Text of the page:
Lebenskünstler

Thee eightfold building block ov ‪#‎soilpractice‬ + ‪#‎socialpractice‬ (design qualities, methods, goals)

Posted in Uncategorized by Randall Szott on 04/10/2016

2buildingblock

if, and it is a BIG if, I said I was doing social practice (art), it would be up in here somewhere

Posted in Uncategorized by Randall Szott on 12/31/2015

foodsocial

fill in the blanks and move things around – an axis of possibilities for social practice

Posted in Uncategorized by Randall Szott on 12/31/2015

axisfill

the magickal constitution of social practice

Posted in Uncategorized by Randall Szott on 12/31/2015

strategiessystems

Philosophical Dinner Party – Frieda Klotz – Everyday Philosophy – Plutarch

Posted in Uncategorized by Randall Szott on 05/28/2012

The Philosophical Dinner Party by Frieda Klotz

Plutarch thought philosophy should be taught at dinner parties. It should be taught through literature, or written in letters giving advice to friends. Good philosophy does not occur in isolation; it is about friendship, inherently social and shared.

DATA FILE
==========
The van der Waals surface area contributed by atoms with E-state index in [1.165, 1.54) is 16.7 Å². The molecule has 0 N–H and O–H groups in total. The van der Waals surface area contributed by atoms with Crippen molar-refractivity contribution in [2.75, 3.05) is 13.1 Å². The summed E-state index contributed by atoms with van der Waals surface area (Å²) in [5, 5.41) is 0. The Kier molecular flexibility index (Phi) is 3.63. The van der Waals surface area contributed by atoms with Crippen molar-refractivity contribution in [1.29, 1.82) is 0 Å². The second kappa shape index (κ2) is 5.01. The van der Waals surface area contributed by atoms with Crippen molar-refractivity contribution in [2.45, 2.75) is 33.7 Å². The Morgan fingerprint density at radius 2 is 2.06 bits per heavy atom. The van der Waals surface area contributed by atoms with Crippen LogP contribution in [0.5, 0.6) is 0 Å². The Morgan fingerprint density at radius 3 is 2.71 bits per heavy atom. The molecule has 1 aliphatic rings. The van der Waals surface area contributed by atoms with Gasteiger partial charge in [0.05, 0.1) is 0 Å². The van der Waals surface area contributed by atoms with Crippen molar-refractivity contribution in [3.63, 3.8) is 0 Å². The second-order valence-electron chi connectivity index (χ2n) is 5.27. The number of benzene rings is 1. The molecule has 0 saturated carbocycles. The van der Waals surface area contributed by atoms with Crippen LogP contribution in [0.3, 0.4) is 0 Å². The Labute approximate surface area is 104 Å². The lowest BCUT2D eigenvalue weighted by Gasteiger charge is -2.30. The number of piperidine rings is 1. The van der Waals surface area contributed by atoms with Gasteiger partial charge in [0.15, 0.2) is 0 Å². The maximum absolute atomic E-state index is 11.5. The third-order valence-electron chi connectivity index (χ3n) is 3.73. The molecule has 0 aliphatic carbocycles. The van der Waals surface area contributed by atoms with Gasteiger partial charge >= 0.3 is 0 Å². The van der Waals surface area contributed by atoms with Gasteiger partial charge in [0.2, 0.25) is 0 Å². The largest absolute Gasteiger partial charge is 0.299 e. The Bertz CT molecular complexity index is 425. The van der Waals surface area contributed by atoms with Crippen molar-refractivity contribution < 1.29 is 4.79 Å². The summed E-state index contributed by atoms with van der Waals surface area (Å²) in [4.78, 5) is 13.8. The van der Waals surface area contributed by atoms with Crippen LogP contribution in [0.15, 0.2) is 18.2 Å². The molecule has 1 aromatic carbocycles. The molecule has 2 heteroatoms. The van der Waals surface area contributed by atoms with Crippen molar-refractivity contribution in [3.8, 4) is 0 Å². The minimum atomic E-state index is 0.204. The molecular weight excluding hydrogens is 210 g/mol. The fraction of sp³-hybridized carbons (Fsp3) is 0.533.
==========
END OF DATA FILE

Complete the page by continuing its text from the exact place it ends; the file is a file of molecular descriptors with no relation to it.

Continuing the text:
Plutarch begins “Discussions” by asking his own philosophical question — is philosophy a suitable topic of conversation at a dinner party? The answer is yes, not just because Plato’s “Symposium” is a central philosophic text (symposium being Greek for “drinking party”); it’s because philosophy is about conducting oneself in a certain way — the philosopher knows that men “practice philosophy when they are silent, when they jest, even, by Zeus! when they are the butt of jokes and when they make fun of others.”

…it’s now more than ever that we need philosophy of the everyday sort. In the Plutarchan sense, friendship, parties and even wine, are not trivial; and while philosophy may indeed be difficult, we shouldn’t forget that it should be fun.

“Freedom to show your respect and responsibility”

Posted in Uncategorized by Randall Szott on 03/18/2012

via NY Times:

Forty or so miles north of Venice, on the slopes of Cartizze — prime prosecco country — is a charming stone house called Osteria Senz’ Oste. Depending on whom you ask, the name translates to ‘‘Tavern Without Host’’ or ‘‘Bar Without Barkeep,’’ and the place is exactly that.

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